Image, and the following information from the article in Wikipedia:
Georg Eberhard Rumpf was baptized in Wölfersheim, Germany November 1, 1627. He was the oldest son of August Rumpf, a builder and engineer in Hanau, and Anna Elisabeth Keller, sister of Johann Eberhard Keller, governor of the Dutch speaking Kleve, a city near the Dutch border. He was educated in the Gymnasium in Hanau. Though born and raised in Germany he spoke and wrote in Dutch from an early age, probably as learned from his mother. He was recruited, ostensibly to serve the Republic of Venice, but was put on a ship (The Black Raven) in 1646 bound for Brazil where the Dutch and Portuguese were fighting over territory. Either through shipwreck or capture he landed in Portugal, where he remained for nearly three years. Around 1649 he returned to Hanau where he helped his father’s business.
A week after his mother’s funeral (Dec 20, 1651) he left Hanau for the last time. Perhaps through contacts of his mother’s family, he enlisted with the Dutch East Indies Company (as Jeuriaen Everhard Rumpf) and left December 26, 1652 aboard the ship Muyden for the Dutch East Indies as a midshipman. He arrived in Batavia in July 1653, and proceeded to the Ambon archipelago in 1654. By 1657 his official title was “engineer and ensign”, at which point he requested a transfer to the civilian branch of the company and became “junior merchant” on Hitu island, north of Ambon. He then started to undertake a study of the flora and fauna of these Spice Islands. Eventually, Joan Maetsuycker, the governor-general in Batavia, gave him dispensation from his ordinary duties to complete this study. He would become known as Plinius Indicus (Pliny of the Indies).
From 1653 until his death in 1702—most of his adult life—Georgius Everhardus Rumphius lived on Ambon in eastern Indonesia, where he described its plants. At the time, Verenigde Oost-Indische Compagnie (the Dutch East India Company) was the largest private business enterprise in the world; it reflected the mercantile power of the far-flung Dutch Republic and controlled much of the trade between Europe, the “Spice Islands” and many ports of Asia. The Company headquarters at Ambon—one of the Molucca islands that are today part of Indonesia—became a bustling outpost of the “civilized world.” The contrast between the marum-grassy dunes, incessant booming waves, overcast skies, cold and damp cobbled streets of Amsterdam and the verdant, lush, mountainous backdrop of sunny warm Ambon was extraordinary. The paucity of useful species of flowering plants in the gloomy north contrasted with the prodigious green landscapes of Indonesia. The goal of Rumphius was not to bring himself fame or fortune but to communicate the wisdom of the place, to describe for the literate world the plethora of plants and their uses.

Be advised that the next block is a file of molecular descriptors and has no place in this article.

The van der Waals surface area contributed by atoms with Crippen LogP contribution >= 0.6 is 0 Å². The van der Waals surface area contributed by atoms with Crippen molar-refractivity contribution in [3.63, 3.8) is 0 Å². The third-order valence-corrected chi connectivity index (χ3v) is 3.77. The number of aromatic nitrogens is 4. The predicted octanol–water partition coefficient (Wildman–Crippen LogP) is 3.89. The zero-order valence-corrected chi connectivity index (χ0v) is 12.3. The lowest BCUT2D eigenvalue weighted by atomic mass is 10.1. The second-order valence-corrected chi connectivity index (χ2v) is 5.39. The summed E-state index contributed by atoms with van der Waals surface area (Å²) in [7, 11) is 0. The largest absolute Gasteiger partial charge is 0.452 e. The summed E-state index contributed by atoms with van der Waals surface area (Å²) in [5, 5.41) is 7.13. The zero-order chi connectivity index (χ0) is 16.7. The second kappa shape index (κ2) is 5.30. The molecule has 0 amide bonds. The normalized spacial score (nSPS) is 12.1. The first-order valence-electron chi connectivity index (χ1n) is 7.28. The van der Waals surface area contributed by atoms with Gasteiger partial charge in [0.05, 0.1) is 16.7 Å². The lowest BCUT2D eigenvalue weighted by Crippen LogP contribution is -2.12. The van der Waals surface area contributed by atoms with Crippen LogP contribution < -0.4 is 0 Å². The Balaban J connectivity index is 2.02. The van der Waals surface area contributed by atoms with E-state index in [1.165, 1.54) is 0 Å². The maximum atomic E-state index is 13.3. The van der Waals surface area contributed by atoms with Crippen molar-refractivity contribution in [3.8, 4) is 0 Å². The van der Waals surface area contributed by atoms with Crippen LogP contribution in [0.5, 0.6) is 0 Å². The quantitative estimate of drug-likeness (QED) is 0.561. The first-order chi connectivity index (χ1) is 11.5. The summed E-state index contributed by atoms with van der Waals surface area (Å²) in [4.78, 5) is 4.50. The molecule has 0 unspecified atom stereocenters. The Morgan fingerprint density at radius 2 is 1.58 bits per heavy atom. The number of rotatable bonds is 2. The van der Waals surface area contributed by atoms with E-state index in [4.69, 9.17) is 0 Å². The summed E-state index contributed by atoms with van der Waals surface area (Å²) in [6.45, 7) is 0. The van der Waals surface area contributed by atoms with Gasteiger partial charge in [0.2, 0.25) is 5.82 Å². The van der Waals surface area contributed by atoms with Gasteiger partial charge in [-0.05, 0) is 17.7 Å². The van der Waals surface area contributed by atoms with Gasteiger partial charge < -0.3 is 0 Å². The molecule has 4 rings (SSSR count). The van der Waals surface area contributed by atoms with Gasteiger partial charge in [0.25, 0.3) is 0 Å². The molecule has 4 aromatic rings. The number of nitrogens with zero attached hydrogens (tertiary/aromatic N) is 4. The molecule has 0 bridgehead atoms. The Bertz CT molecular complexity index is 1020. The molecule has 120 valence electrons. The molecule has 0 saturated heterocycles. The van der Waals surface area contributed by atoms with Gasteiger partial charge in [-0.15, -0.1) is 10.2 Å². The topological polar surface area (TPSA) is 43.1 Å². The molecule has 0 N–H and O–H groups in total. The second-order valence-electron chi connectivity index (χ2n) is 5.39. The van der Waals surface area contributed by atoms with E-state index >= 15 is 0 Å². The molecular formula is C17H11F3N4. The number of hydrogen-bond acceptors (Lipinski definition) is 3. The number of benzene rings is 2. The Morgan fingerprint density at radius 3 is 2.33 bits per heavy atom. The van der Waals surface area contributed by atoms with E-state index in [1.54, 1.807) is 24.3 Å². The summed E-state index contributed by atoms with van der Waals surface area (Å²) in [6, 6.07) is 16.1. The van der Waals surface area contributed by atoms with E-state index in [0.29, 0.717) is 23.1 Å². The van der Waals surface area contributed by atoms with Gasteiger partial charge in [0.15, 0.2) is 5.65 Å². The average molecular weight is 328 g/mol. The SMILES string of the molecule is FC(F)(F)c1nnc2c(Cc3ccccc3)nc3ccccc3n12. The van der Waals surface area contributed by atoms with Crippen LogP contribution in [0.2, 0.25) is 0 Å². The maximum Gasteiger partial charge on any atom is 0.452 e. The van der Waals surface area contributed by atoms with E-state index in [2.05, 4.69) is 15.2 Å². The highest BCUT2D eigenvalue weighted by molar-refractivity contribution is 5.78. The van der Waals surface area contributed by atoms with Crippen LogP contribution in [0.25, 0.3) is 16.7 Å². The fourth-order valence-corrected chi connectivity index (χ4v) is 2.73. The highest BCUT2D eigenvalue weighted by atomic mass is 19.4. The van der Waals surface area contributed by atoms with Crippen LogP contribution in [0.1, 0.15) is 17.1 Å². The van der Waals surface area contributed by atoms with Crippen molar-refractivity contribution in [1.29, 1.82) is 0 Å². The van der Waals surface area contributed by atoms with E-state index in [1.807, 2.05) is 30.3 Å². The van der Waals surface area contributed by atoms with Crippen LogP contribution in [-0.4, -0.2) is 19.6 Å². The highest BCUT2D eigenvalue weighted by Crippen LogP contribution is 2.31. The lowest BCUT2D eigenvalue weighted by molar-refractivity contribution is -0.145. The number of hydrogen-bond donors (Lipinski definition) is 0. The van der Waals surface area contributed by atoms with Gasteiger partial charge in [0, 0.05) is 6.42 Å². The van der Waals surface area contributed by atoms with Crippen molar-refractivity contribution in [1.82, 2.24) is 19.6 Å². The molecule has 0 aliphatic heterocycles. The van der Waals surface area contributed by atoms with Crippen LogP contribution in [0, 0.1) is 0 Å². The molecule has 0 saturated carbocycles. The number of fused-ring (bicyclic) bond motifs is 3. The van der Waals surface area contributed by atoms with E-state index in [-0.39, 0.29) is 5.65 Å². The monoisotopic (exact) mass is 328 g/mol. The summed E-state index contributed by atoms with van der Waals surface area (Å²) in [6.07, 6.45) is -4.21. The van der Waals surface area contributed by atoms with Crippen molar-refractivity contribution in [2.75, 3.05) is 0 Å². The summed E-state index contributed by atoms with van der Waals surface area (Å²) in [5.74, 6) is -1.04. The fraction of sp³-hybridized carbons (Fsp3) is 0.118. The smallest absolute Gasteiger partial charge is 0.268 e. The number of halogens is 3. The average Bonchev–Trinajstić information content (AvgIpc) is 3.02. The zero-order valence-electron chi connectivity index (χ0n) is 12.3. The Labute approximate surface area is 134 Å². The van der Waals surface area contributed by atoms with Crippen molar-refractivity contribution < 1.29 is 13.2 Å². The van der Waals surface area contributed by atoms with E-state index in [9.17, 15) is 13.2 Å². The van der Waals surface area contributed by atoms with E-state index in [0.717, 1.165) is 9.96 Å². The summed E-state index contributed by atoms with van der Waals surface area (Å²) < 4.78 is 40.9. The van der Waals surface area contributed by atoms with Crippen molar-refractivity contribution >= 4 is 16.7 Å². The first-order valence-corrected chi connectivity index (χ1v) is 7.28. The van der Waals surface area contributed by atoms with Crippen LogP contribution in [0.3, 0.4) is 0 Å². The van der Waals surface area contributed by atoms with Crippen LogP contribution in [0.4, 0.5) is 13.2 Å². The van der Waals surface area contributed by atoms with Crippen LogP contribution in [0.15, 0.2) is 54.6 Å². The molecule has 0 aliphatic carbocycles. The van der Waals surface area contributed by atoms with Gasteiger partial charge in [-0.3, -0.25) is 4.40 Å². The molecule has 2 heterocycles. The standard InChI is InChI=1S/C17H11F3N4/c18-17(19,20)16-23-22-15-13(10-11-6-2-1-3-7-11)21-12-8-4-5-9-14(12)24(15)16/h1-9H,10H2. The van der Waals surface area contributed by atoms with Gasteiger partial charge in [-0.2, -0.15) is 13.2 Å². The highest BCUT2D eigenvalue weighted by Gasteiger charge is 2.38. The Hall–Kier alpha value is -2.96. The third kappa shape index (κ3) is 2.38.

Their article not only encapsulates the life and work of Rumphius, it also reveals the immense labor of love of the translator of the Herbarium Amboinense, the late Dr. E. M. Beekman, a professor of Germanic languages at the University of Massachusetts, Amherst.
Working alone for more than seven years with the invaluable support of the National Tropical Botanical Garden and on a Guggenheim Fellowship (2001) that barely financed one year, Professor Beekman himself, like his object of study Georgius Everhardus Rumphius, astounds us. His unique linguistic abilities (aside from fluency in Latin, Dutch, German and English, he was an accomplished poet), his perseverance, intelligence and newly acquired botanical expertise, are requisite to this work. We suspect the timing was optimal; it is unlikely that anyone else was competent and generous enough to complete this enormous undertaking.
Read the complete article in American Science.
More information on Dr. Beeckman’s translation of Rumphius’ book, Amboinsche Rariteitkamer – The Ambonese Curiosity Cabinet.